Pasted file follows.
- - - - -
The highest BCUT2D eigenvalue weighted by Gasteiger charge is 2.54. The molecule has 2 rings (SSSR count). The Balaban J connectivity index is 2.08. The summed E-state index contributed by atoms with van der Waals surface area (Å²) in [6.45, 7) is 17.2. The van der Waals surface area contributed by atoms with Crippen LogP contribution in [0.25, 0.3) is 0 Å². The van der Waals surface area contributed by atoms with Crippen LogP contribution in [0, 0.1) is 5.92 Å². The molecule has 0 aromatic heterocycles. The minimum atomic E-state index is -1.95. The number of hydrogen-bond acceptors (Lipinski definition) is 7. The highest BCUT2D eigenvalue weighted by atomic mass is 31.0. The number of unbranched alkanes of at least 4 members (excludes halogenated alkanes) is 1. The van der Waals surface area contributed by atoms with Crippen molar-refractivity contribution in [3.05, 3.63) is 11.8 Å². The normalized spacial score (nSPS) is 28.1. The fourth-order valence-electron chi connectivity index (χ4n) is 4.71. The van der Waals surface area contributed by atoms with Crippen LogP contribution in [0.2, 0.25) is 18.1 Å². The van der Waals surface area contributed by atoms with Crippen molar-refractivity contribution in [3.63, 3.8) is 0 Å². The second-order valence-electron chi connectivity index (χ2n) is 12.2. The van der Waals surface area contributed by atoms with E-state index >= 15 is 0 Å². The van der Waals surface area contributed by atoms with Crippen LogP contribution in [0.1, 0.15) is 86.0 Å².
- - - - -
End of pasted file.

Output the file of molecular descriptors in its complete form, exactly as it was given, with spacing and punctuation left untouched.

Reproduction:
The highest BCUT2D eigenvalue weighted by Gasteiger charge is 2.54. The molecule has 2 rings (SSSR count). The Balaban J connectivity index is 2.08. The summed E-state index contributed by atoms with van der Waals surface area (Å²) in [6.45, 7) is 17.2. The van der Waals surface area contributed by atoms with Crippen LogP contribution in [0.25, 0.3) is 0 Å². The van der Waals surface area contributed by atoms with Crippen LogP contribution in [0, 0.1) is 5.92 Å². The molecule has 0 aromatic heterocycles. The minimum atomic E-state index is -1.95. The number of hydrogen-bond acceptors (Lipinski definition) is 7. The highest BCUT2D eigenvalue weighted by atomic mass is 31.0. The number of unbranched alkanes of at least 4 members (excludes halogenated alkanes) is 1. The van der Waals surface area contributed by atoms with Crippen molar-refractivity contribution in [3.05, 3.63) is 11.8 Å². The normalized spacial score (nSPS) is 28.1. The fourth-order valence-electron chi connectivity index (χ4n) is 4.71. The van der Waals surface area contributed by atoms with Crippen LogP contribution in [0.2, 0.25) is 18.1 Å². The van der Waals surface area contributed by atoms with Crippen molar-refractivity contribution in [3.63, 3.8) is 0 Å². The second-order valence-electron chi connectivity index (χ2n) is 12.2. The van der Waals surface area contributed by atoms with E-state index >= 15 is 0 Å². The van der Waals surface area contributed by atoms with Crippen LogP contribution in [0.1, 0.15) is 86.0 Å².